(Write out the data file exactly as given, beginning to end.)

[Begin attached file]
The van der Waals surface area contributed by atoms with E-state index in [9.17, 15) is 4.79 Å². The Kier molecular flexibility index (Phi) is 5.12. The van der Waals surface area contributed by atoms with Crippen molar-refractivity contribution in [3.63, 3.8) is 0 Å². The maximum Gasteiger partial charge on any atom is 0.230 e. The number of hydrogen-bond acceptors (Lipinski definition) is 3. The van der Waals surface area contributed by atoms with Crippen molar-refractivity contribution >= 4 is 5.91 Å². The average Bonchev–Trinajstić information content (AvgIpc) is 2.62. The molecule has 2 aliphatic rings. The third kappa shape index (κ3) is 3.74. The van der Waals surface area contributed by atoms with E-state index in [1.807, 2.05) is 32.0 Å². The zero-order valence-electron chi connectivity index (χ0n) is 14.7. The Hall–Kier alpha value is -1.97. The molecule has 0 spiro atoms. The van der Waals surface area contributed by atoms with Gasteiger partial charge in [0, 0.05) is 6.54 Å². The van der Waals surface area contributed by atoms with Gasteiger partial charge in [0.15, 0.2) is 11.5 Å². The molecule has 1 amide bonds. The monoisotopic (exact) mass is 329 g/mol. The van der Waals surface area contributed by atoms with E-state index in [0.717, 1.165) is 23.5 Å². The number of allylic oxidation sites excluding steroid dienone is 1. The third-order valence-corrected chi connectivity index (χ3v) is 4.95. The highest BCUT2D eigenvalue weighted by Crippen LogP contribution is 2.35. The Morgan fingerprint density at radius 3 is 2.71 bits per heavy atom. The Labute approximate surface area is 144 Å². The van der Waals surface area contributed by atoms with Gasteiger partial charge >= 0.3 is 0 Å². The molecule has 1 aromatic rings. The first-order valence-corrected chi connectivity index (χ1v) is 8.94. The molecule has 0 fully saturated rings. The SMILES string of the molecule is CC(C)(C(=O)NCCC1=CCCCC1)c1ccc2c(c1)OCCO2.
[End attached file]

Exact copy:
The van der Waals surface area contributed by atoms with E-state index in [9.17, 15) is 4.79 Å². The Kier molecular flexibility index (Phi) is 5.12. The van der Waals surface area contributed by atoms with Crippen molar-refractivity contribution in [3.63, 3.8) is 0 Å². The maximum Gasteiger partial charge on any atom is 0.230 e. The number of hydrogen-bond acceptors (Lipinski definition) is 3. The van der Waals surface area contributed by atoms with Crippen molar-refractivity contribution >= 4 is 5.91 Å². The average Bonchev–Trinajstić information content (AvgIpc) is 2.62. The molecule has 2 aliphatic rings. The third kappa shape index (κ3) is 3.74. The van der Waals surface area contributed by atoms with E-state index in [1.807, 2.05) is 32.0 Å². The zero-order valence-electron chi connectivity index (χ0n) is 14.7. The Hall–Kier alpha value is -1.97. The molecule has 0 spiro atoms. The van der Waals surface area contributed by atoms with Gasteiger partial charge in [0, 0.05) is 6.54 Å². The van der Waals surface area contributed by atoms with Gasteiger partial charge in [0.15, 0.2) is 11.5 Å². The molecule has 1 amide bonds. The monoisotopic (exact) mass is 329 g/mol. The van der Waals surface area contributed by atoms with E-state index in [0.717, 1.165) is 23.5 Å². The number of allylic oxidation sites excluding steroid dienone is 1. The third-order valence-corrected chi connectivity index (χ3v) is 4.95. The highest BCUT2D eigenvalue weighted by Crippen LogP contribution is 2.35. The Morgan fingerprint density at radius 3 is 2.71 bits per heavy atom. The Labute approximate surface area is 144 Å². The van der Waals surface area contributed by atoms with Gasteiger partial charge >= 0.3 is 0 Å². The molecule has 1 aromatic rings. The first-order valence-corrected chi connectivity index (χ1v) is 8.94. The molecule has 0 fully saturated rings. The SMILES string of the molecule is CC(C)(C(=O)NCCC1=CCCCC1)c1ccc2c(c1)OCCO2.